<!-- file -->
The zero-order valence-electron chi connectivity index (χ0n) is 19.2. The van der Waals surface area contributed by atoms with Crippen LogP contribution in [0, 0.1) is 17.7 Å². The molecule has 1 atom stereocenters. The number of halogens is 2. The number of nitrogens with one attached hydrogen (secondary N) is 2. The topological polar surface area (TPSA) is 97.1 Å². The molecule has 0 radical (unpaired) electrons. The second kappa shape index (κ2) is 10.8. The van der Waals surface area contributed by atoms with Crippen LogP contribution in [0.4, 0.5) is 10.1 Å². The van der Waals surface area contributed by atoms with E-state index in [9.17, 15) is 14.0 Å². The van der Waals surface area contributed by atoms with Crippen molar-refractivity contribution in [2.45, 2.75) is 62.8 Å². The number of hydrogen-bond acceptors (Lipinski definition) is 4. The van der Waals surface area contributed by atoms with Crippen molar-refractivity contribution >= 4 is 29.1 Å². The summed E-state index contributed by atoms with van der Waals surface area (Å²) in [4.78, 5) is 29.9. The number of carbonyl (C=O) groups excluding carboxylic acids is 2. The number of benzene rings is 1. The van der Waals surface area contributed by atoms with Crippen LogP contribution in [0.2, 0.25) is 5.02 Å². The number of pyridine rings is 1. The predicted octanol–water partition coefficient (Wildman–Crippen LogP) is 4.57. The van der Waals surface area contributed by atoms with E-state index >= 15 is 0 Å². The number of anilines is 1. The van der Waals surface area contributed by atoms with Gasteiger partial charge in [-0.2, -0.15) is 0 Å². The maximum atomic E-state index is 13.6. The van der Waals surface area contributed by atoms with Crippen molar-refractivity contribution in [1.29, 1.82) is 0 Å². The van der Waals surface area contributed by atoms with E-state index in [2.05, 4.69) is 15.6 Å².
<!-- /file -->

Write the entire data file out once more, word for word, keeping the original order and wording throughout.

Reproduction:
The zero-order valence-electron chi connectivity index (χ0n) is 19.2. The van der Waals surface area contributed by atoms with Crippen LogP contribution in [0, 0.1) is 17.7 Å². The molecule has 1 atom stereocenters. The number of halogens is 2. The number of nitrogens with one attached hydrogen (secondary N) is 2. The topological polar surface area (TPSA) is 97.1 Å². The molecule has 0 radical (unpaired) electrons. The second kappa shape index (κ2) is 10.8. The van der Waals surface area contributed by atoms with Crippen LogP contribution in [0.4, 0.5) is 10.1 Å². The van der Waals surface area contributed by atoms with E-state index in [9.17, 15) is 14.0 Å². The van der Waals surface area contributed by atoms with Crippen molar-refractivity contribution in [2.45, 2.75) is 62.8 Å². The number of hydrogen-bond acceptors (Lipinski definition) is 4. The van der Waals surface area contributed by atoms with Crippen molar-refractivity contribution >= 4 is 29.1 Å². The summed E-state index contributed by atoms with van der Waals surface area (Å²) in [4.78, 5) is 29.9. The number of carbonyl (C=O) groups excluding carboxylic acids is 2. The number of benzene rings is 1. The van der Waals surface area contributed by atoms with Crippen LogP contribution in [0.2, 0.25) is 5.02 Å². The number of pyridine rings is 1. The predicted octanol–water partition coefficient (Wildman–Crippen LogP) is 4.57. The van der Waals surface area contributed by atoms with E-state index >= 15 is 0 Å². The number of anilines is 1. The van der Waals surface area contributed by atoms with Gasteiger partial charge in [-0.2, -0.15) is 0 Å². The maximum atomic E-state index is 13.6. The van der Waals surface area contributed by atoms with Crippen molar-refractivity contribution in [1.29, 1.82) is 0 Å². The van der Waals surface area contributed by atoms with E-state index in [2.05, 4.69) is 15.6 Å².